Beowulf, By John Gardner Essay example

996 Words Oct 25th, 2016 4 Pages
Grendel, written by John Gardner in 1971, is perhaps one of the most intriguing remediations of Beowulf to date. While the novel stays true to many aspects of the original poem, it also embodies several notable differences when compared to Seamus Heaney’s translation of Beowulf. The most jarring difference is the perspective the novel is told from. Gardner tells the epic tale of Beowulf through the eyes of Grendel, one of the three monsters that Beowulf battles in the original poem. Furthermore, the novel also explores Grendel’s life before meeting Beowulf, and ends when Grendel dies, whereas the original poem encompasses the battles Beowulf goes on to fight. Other notable disparities between the two texts are Grendel’s description, and according to an interview with John Gardner by Ed Christian, he used Grendel as a metaphor in his novel after fellow writer Jane Smiley suggested he do so. Grendel is a unique and eye opening remediation that compliments many of the original themes found in Beowulf, while also introducing new ideas and themes to its readers.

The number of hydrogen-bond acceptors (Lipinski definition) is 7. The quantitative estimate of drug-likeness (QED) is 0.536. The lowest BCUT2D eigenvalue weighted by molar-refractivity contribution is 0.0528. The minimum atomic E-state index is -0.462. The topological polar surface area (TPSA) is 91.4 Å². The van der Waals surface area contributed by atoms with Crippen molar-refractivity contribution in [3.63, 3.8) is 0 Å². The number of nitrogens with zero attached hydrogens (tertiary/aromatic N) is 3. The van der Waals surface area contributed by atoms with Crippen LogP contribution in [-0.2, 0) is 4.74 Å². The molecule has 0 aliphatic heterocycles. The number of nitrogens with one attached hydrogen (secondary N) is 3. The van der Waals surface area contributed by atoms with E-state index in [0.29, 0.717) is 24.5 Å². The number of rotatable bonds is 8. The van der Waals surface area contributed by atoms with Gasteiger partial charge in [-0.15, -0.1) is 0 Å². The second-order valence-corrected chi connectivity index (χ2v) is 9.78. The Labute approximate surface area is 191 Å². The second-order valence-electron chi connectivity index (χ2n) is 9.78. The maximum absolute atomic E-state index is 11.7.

In contrast to the original poem, Grendel - as the title suggests - is told from the perspective of Grendel, a self-proclaimed monster. Evidence to support this claim stems from the use of words like “I” and “me” throughout the novel in moments where Grendel describes his actions, or speaks to other characters within the novel:
“She tasted of urine and spleen which made me spit. Sweet mulch for yellow blooms. Such are…

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